Ice-cream firm coughs up lolly after conveyor injuries27 September 2012
A factory worker’s forearm was broken in two places when it became entangled in a mesh conveyor belt at the North Yorkshire premises of one of Europe’s largest ice-cream manufacturers.
Production operative Sam Goodall, 20, of Northallerton, had been working on an ice cream production line at R&R Ice Cream in Leeming Bar on 8 August 2011, when his arm was drawn into an in-feed conveyor belt.
Kate Dixon, the HSE Inspector who investigated and prosecuted the case, explained to SHP that, at the time of the incident, two mesh conveyors had been feeding into a spiral freezer, a large unit that flash-freezes the ice cream at -35OC.
A number of air blades used to chill the ice cream before it went into the spiral freezer, on the side of the lower mesh conveyor belt, had been removed by the company some time prior to the incident, leaving a circular aperture and exposed in-running nips.
Mr Goodall put his hand through the gap to try to retrieve some ice-cream lids that had become entrapped. The glove he was wearing got caught on the mesh, pulling his hand up and drawing his arm into the unguarded dangerous moving part of the machine, fracturing his right forearm and dislocating his wrist. He managed to pull himself free, but his injuries were such that he was off work for six weeks.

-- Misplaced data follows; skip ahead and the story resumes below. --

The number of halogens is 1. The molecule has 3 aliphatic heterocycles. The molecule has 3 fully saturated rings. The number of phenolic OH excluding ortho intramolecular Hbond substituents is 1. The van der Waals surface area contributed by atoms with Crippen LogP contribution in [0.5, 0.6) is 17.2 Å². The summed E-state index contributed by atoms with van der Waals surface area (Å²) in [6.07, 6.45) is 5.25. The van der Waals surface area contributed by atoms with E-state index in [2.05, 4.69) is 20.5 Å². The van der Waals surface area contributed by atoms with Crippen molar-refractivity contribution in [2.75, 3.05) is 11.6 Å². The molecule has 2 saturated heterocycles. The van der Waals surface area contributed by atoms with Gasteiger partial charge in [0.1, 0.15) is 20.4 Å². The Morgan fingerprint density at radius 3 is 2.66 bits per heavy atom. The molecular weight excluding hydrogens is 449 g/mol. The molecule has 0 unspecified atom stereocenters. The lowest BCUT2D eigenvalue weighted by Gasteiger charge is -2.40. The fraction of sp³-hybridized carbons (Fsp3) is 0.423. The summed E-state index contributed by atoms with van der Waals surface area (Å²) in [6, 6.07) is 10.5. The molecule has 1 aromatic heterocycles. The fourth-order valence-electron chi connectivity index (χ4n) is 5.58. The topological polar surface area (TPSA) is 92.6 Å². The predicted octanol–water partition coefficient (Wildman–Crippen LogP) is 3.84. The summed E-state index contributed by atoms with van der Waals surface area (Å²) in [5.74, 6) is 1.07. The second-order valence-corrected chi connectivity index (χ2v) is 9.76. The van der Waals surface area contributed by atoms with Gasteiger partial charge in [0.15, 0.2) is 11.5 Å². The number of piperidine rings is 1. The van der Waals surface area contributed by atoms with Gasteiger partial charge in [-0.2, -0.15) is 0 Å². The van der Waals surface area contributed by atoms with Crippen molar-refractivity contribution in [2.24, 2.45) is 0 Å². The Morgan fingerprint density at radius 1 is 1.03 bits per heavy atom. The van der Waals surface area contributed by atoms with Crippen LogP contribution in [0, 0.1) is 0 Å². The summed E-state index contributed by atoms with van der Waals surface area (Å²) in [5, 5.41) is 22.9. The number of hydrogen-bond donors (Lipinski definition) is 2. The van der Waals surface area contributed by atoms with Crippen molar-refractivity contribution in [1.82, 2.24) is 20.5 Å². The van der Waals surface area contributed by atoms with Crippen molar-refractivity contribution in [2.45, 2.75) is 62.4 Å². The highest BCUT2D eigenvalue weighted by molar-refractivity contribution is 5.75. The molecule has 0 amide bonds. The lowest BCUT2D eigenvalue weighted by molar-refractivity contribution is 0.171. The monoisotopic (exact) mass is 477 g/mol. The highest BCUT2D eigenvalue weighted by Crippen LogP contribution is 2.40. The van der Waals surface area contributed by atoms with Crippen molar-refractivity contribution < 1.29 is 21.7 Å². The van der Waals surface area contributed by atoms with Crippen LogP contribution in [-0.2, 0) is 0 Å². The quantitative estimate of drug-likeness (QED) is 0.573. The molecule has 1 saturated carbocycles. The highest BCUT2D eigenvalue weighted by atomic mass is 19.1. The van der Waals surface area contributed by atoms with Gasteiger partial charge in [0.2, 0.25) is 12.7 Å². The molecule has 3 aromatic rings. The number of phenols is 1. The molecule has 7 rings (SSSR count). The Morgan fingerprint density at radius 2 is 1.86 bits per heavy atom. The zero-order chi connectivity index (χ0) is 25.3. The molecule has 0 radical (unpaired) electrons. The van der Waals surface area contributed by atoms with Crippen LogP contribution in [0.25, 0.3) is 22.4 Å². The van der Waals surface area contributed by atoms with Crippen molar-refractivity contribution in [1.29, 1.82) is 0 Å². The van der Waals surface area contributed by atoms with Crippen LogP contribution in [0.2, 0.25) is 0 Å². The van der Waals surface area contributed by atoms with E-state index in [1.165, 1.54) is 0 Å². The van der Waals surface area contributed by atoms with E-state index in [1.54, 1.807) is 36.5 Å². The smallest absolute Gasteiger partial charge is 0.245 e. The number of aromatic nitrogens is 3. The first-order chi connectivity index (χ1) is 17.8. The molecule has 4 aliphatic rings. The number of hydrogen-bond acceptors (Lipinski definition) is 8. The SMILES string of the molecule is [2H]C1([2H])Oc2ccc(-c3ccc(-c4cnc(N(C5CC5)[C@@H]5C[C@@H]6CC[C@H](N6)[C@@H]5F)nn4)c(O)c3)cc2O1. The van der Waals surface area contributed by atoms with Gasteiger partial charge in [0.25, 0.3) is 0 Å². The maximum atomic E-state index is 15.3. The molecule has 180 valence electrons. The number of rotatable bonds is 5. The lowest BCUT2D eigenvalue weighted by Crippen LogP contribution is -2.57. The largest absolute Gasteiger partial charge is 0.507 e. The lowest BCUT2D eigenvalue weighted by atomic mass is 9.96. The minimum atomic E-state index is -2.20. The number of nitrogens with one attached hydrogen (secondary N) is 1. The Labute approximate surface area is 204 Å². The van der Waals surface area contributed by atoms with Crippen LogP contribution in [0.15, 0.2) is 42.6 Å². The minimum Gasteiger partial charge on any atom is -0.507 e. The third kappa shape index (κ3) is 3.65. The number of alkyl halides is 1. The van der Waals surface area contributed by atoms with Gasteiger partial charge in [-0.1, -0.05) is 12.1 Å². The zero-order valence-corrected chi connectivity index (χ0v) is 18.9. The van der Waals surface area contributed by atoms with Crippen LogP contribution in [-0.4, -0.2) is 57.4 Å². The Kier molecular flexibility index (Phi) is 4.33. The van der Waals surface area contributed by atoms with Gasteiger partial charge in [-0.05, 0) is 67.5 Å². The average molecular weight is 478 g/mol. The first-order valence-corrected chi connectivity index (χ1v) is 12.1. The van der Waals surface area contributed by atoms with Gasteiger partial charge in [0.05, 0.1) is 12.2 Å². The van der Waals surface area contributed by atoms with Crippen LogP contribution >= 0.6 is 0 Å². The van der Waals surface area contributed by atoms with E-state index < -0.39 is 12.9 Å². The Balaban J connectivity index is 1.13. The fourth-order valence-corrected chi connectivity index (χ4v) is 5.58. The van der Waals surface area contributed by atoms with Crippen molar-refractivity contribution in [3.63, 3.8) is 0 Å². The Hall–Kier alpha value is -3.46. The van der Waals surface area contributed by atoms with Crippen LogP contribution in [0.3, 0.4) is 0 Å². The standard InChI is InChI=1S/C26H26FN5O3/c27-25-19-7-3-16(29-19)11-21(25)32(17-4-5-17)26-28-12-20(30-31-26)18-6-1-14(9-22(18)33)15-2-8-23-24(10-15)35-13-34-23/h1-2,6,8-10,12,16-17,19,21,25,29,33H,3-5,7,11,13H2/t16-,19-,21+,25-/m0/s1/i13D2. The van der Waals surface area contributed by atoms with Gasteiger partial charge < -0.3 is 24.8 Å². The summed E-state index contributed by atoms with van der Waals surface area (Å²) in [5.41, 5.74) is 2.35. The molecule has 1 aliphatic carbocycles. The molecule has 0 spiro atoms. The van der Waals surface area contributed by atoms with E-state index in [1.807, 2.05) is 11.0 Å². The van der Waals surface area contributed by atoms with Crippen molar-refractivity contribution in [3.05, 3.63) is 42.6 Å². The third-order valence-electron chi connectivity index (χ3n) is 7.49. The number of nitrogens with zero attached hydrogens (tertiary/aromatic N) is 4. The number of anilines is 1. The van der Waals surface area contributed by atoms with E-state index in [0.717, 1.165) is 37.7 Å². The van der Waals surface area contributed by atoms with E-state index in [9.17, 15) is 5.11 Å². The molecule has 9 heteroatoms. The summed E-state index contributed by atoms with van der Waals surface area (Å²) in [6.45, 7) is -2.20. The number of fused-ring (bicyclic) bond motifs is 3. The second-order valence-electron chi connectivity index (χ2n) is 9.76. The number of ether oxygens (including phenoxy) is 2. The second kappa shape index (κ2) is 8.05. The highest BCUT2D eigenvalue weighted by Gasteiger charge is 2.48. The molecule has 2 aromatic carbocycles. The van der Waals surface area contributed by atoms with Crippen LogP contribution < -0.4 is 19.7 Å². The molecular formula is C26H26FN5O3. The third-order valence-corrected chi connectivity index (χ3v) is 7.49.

R & R Ice Cream, which makes brands such as Fruit Pastilles lollies, Thorntons and Smarties ice cream, as well as supermarket own-labels, was fined a total of £10,000 and told to pay full costs of £3294.
The firm pleaded guilty at Northallerton magistrates on 24 September to breaching reg.11(1) of the Provision and Use of Work Equipment Regulations (PUWER) 1998, by failing to prevent access to dangerous parts of machinery and reg.3(1) of the Management of Health and Safety at Work Regulations (MHSWR) 1999, by not making a suitable and sufficient risk assessment. It was fined £10,000 on the PUWER charge with no separate penalty for the MHSWR charge.
R & R said in mitigation that the machine had only been unguarded for a short period of time. The incident had not been a deliberate, reckless breach and there had been no financial gain for the company. Although it said it had a good safety record, the inspector told SHP that four Improvement Notices related to machine guarding had been served at another of the company’s premises.
Inspector Dixon concluded: “R&R Ice Cream failed to make sure that the dangerous moving parts of the in-feed conveyor were not accessible by the workforce on the production line. This failure could have been addressed at minimal cost.
“It also failed to re-assess the risk to workers after the change it made to the production line. Even temporary changes to machinery should be fully considered to make sure additional risks are identified and addressed.”
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